"Long before the time of the Herods, Sadducee priests with Essenes had instituted a system of welfare funds that is described in Cairo Damascus document, (CD) 14:12-16. While homeland Essenes in their villages practiced common property from which they cared for the indigent, those in the Diaspora were not close to each other, but they earned money. They drew on the ancient Israelite system of tithes - one-tenth of the produce given to priests. At the end of every month of 30 days they handed over the income of 3 days. The first day was for the priest, the next two for the Poor and Crippled, the categories of welfare recipients. Their numbers ensured that this was an effective system."

"It should be added here that one big difference between the organization of the brethren in the towns and those of the 'monastic' setttlement is that new members were not required to surrender theri property. There was none of the voluntary communism found in IQS. On the other hand, where the desert setaries practised common ownership, those of the towns contributed to the assistance of their fellows in need. Every man able to do so was ordered to hand ober a minumum of two days' wages a month to a charitable fund, and fom it the Guardian and the judges distributed help to the orphans, the poor, the old and sick, to unmarried women withot support and to prisoners held in foreign hands and in deed of redemption (CD 14:12-16)"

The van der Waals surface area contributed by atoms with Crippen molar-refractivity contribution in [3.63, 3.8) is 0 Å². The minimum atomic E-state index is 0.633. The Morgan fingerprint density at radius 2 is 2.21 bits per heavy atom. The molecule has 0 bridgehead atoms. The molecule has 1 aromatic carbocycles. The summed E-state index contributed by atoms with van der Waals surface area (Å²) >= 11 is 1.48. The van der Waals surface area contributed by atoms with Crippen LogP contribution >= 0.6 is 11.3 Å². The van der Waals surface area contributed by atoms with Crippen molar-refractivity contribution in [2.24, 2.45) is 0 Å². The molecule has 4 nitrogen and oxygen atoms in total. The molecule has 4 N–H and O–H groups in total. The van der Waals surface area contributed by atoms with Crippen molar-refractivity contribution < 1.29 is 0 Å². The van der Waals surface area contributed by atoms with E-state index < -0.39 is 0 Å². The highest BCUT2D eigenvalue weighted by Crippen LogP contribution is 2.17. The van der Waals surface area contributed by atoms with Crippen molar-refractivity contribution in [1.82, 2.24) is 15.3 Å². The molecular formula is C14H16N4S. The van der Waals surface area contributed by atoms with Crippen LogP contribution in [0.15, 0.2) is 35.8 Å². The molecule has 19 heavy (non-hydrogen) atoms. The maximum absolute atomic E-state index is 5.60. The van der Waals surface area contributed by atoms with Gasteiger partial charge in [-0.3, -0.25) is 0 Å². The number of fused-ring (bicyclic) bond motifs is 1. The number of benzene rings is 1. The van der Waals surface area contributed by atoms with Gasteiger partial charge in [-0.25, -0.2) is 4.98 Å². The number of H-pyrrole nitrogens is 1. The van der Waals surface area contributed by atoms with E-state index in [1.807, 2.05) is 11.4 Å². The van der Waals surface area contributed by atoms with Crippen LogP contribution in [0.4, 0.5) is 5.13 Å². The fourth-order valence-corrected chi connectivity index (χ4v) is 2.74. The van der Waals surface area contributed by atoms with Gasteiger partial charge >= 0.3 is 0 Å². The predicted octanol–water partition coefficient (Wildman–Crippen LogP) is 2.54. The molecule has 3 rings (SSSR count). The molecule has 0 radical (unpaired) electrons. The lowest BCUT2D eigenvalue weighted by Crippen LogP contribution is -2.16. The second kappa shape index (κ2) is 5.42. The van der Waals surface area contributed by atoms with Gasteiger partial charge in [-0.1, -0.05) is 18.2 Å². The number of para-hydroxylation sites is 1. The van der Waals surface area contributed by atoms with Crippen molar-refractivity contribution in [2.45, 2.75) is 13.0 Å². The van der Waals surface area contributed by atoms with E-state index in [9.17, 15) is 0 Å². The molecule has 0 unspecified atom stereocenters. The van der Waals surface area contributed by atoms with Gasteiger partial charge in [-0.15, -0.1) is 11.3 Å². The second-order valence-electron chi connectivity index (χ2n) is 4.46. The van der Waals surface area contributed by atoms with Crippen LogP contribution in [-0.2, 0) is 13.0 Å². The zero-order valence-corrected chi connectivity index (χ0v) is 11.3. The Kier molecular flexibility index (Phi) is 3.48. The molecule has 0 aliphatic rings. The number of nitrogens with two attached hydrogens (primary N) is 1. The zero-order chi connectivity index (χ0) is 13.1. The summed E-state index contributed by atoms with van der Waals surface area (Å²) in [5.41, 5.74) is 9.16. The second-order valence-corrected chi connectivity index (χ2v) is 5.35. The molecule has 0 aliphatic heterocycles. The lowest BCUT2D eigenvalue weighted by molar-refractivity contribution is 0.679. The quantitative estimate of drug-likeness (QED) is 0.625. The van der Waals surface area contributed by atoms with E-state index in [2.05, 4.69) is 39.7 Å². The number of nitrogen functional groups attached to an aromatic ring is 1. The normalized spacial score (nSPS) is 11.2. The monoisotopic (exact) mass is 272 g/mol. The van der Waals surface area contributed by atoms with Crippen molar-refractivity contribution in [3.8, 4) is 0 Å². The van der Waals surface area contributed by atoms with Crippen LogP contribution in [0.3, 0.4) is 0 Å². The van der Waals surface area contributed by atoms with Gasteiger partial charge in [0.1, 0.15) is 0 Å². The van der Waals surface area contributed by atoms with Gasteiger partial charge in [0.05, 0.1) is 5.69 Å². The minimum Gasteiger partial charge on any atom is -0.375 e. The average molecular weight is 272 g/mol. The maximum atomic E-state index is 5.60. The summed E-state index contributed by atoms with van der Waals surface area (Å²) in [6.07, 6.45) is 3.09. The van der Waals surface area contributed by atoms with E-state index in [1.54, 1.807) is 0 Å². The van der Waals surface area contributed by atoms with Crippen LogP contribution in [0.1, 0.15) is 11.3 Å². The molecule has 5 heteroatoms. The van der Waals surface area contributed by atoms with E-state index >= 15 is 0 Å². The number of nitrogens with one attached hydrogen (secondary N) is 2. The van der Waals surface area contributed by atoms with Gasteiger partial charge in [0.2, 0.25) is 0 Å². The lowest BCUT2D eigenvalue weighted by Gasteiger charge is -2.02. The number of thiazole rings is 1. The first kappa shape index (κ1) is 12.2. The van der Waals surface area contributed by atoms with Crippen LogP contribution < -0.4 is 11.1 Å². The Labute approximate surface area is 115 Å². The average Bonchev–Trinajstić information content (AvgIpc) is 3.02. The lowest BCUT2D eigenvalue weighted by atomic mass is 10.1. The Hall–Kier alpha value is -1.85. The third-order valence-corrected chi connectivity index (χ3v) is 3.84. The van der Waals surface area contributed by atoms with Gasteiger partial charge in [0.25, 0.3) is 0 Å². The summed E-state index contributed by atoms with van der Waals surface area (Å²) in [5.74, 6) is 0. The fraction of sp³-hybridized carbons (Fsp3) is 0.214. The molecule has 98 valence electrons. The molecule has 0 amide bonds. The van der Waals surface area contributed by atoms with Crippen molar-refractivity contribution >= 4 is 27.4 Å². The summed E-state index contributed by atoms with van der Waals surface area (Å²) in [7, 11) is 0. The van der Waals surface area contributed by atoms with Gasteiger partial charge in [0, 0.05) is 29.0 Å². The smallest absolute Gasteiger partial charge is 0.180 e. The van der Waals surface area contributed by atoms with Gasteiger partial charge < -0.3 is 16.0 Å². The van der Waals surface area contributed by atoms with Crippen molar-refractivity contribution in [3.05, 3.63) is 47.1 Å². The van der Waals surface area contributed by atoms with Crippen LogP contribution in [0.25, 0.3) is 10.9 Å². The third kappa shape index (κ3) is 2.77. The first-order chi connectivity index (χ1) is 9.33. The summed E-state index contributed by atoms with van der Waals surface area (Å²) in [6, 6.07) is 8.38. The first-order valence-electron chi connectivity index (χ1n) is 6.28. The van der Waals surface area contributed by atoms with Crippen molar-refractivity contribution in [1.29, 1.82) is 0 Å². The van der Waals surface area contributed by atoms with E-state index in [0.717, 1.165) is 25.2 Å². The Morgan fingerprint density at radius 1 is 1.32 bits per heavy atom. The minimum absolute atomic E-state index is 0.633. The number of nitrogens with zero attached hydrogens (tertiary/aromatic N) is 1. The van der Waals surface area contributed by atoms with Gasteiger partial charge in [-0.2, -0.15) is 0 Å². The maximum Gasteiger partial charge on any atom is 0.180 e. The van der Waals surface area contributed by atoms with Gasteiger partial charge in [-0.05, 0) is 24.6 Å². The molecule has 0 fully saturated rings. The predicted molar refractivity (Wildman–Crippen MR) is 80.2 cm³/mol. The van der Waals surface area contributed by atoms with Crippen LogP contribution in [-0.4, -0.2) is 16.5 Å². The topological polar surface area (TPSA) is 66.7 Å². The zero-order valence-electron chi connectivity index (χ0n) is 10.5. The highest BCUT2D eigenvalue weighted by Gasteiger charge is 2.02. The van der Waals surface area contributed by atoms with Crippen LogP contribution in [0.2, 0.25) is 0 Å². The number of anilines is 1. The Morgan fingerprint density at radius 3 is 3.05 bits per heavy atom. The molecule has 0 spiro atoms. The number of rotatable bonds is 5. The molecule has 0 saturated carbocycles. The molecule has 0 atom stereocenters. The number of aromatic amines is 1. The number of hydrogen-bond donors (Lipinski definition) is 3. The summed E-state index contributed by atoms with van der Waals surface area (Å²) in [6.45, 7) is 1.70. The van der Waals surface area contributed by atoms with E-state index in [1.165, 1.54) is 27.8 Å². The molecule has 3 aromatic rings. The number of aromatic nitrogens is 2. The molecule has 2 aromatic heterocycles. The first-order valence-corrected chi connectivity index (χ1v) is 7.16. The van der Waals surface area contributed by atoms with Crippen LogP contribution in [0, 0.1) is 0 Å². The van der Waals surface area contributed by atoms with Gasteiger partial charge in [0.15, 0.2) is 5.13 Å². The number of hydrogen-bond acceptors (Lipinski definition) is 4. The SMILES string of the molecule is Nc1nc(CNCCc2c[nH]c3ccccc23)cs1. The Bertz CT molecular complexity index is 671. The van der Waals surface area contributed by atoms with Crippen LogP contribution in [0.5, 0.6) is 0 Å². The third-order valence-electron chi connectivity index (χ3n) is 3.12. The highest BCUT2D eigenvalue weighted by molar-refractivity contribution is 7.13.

"When two varieties of sectarian life are compared, numerous similalarities appear, especially in the light of 4QD and 4Qumran men lived together in seclusion; in the towns they were grouped in families, surrounded by non=members with whom they were in inevitable though exigious contact. Desert brotherhood kept apart from temple in Jerusalem; that of the towns participated in worship there. the 'Foundations' of the Quamran community had no counterparts in the towns; the judges of the towns had no counterparts at Quamran. the quamran Gaurdian was supported by a Council; the town Guardians acted independently. Unfaithful desert sectaries were sentenced to irrrevocable excommunication. or to temporary exclusion from the common life, or to suffer lighter penances; offenders from the towns were condemned to death (whether or not the verldict was calrried out) or committed to correctuve custody.""

An Introduction to the Complete Dead Sea Scrolls By Géza Vermès

== Footnotes ==
  1. Sermones IV.13,, pp. 106/10–107/11.

About the author

To read more go to "His Holy Church" (HHC)